This afternoon, however, she came into the lounge as he was talking to Ursula. His fine, black hair somehow reminded her of a bat, thin as it was on his full, sensitive-looking head, and worn away at the temples. He sat hunched up, as if his spirit were bat-like. And Gudrun could see he was making some slow confidence to Ursula, unwilling, a slow, grudging, scanty self-revelation. She went and sat by her sister.
He looked at her, then looked away again, as if he took no notice of her. But as a matter of fact, she interested him deeply.
‘Isn’t it interesting, Prune,’ said Ursula, turning to her sister, ‘Herr Loerke is doing a great frieze for a factory in Cologne, for the outside, the street.’
She looked at him, at his thin, brown, nervous hands, that were prehensile, and somehow like talons, like ‘griffes,’ inhuman.
‘What IN?’ she asked.
‘AUS WAS?’ repeated Ursula.
‘GRANIT,’ he replied.
It had become immediately a laconic series of question and answer between fellow craftsmen.
‘What is the relief?’ asked Gudrun.
‘And at what height?’
It was very interesting to Gudrun to think of his making the great granite frieze for a great granite factory in Cologne. She got from him some notion of the design. It was a representation of a fair, with peasants and artisans in an orgy of enjoyment, drunk and absurd in their modern dress, whirling ridiculously in roundabouts, gaping at shows, kissing and staggering and rolling in knots, swinging in swing-boats, and firing down shooting galleries, a frenzy of chaotic motion.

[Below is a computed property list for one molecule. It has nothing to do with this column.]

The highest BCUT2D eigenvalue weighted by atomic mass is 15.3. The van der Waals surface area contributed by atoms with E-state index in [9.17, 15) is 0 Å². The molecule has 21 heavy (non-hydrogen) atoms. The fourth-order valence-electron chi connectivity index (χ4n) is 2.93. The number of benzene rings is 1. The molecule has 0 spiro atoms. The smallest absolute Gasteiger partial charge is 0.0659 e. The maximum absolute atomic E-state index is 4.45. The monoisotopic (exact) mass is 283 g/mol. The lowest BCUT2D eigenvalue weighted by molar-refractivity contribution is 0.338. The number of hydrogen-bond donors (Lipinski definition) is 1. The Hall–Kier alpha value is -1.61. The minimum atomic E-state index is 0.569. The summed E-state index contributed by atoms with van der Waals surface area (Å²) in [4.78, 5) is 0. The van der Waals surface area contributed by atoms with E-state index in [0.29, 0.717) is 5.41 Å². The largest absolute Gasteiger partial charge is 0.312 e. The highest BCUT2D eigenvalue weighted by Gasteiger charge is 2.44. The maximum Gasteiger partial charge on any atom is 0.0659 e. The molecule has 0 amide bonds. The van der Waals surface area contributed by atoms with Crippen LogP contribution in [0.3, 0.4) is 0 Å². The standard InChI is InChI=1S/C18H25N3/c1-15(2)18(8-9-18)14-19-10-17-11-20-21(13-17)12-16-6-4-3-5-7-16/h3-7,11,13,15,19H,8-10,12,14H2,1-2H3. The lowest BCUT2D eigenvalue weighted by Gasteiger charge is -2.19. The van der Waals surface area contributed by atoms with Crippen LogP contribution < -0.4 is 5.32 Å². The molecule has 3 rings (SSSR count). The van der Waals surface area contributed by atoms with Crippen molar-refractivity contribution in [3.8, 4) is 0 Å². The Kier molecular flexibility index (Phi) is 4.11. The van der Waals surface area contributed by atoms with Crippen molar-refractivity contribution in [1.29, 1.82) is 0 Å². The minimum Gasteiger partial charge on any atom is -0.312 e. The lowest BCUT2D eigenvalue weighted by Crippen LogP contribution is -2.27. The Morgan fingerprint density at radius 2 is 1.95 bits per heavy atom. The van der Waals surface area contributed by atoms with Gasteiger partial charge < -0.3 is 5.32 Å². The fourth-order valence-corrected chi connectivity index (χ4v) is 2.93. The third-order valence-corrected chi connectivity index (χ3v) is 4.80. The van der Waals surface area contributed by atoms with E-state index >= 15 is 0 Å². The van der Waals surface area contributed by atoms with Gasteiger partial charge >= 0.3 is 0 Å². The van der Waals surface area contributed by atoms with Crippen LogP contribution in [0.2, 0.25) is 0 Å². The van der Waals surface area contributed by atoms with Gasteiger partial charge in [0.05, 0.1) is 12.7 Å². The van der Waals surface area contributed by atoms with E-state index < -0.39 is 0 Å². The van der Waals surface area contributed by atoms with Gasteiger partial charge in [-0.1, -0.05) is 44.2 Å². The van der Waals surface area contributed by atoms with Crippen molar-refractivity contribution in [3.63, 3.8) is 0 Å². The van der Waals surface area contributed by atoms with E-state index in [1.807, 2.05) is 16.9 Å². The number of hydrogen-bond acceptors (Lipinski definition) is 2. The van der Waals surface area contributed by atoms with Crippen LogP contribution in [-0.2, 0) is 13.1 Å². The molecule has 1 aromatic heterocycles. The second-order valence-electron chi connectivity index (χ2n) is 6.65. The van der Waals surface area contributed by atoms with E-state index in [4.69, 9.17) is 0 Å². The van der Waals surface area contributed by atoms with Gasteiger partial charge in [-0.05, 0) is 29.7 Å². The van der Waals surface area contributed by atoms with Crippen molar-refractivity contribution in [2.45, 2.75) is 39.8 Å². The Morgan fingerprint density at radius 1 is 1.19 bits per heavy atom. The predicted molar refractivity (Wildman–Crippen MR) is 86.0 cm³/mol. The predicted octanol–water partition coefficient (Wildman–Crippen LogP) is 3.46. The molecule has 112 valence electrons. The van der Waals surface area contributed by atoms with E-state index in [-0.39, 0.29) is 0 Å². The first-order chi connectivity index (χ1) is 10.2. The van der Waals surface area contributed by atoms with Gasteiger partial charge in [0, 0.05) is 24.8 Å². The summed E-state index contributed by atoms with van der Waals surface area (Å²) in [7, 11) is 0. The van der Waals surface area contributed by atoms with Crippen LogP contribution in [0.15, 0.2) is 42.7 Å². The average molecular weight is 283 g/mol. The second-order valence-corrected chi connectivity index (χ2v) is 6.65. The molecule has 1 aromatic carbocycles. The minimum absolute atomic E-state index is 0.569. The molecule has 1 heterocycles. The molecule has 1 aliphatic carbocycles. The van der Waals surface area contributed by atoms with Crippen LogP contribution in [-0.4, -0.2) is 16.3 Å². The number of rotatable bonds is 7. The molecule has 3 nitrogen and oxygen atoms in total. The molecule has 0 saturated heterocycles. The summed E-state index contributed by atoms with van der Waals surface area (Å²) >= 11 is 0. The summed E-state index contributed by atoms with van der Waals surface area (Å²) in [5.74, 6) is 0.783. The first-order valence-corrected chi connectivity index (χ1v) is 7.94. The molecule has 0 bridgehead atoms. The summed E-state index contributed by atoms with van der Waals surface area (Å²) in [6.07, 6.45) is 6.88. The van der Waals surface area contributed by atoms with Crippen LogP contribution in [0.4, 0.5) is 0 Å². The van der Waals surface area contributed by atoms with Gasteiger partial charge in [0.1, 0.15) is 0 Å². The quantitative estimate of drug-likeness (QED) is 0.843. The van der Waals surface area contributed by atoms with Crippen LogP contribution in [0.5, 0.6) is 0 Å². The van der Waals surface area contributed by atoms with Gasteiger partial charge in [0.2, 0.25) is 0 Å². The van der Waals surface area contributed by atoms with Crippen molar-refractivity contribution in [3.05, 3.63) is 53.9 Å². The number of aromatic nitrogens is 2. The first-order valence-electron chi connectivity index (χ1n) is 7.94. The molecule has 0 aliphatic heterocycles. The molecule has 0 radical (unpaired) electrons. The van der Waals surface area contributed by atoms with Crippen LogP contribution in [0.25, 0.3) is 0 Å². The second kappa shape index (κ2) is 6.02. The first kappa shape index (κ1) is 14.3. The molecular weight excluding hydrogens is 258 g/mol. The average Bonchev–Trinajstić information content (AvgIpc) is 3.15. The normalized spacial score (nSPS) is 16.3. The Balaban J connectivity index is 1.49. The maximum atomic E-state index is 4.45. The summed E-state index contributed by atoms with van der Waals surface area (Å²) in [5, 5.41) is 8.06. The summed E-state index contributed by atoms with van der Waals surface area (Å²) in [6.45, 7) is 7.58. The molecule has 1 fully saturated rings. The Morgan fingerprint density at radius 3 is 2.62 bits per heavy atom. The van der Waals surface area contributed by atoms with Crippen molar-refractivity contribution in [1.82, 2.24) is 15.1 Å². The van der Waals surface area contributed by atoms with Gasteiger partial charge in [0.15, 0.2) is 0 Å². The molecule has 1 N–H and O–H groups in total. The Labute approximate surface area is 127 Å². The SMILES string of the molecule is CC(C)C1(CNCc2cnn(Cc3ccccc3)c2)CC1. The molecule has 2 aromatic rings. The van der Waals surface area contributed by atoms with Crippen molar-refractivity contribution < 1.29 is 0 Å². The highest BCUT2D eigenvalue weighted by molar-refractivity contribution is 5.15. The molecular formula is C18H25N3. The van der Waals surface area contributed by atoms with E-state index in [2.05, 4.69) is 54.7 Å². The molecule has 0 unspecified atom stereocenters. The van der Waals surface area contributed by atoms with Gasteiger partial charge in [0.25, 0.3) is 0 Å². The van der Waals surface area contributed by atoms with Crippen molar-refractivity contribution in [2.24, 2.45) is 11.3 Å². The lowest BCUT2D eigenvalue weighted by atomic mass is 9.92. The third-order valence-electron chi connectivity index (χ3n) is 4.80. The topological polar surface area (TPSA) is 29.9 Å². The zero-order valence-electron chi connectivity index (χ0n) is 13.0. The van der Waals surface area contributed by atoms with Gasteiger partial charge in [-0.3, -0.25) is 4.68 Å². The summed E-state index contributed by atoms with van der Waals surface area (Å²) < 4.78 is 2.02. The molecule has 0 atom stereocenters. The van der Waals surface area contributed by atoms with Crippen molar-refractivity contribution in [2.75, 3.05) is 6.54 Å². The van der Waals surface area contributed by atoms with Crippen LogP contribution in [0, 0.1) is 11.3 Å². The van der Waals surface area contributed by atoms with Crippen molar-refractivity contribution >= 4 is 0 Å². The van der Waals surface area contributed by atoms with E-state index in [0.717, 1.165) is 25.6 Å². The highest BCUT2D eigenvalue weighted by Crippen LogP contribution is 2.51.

There was a swift discussion of technicalities. Gudrun was very much impressed.
‘But how wonderful, to have such a factory!’ cried Ursula. ‘Is the whole building fine?’
‘Oh yes,’ he replied. ‘The frieze is part of the whole architecture. Yes, it is a colossal thing.’
Then he seemed to stiffen, shrugged his shoulders, and went on:
‘Sculpture and architecture must go together. The day for irrelevant statues, as for wall pictures, is over. As a matter of fact sculpture is always part of an architectural conception. And since churches are all museum stuff, since industry is our business, now, then let us make our places of industry our art—our factory-area our Parthenon, ECCO!’
‘I suppose,’ she said, ‘there is no NEED for our great works to be so hideous.’
Instantly he broke into motion.
‘There you are!’ he cried, ‘there you are! There is not only NO NEED for our places of work to be ugly, but their ugliness ruins the work, in the end. Men will not go on submitting to such intolerable ugliness. In the end it will hurt too much, and they will wither because of it. And this will wither the WORK as well. They will think the work itself is ugly: the machines, the very act of labour. Whereas the machinery and the acts of labour are extremely, maddeningly beautiful. But this will be the end of our civilisation, when people will not work because work has become so intolerable to their senses, it nauseates them too much, they would rather starve. THEN we shall see the hammer used only for smashing, then we shall see it. Yet here we are—we have the opportunity to make beautiful factories, beautiful machine-houses—we have the opportunity—’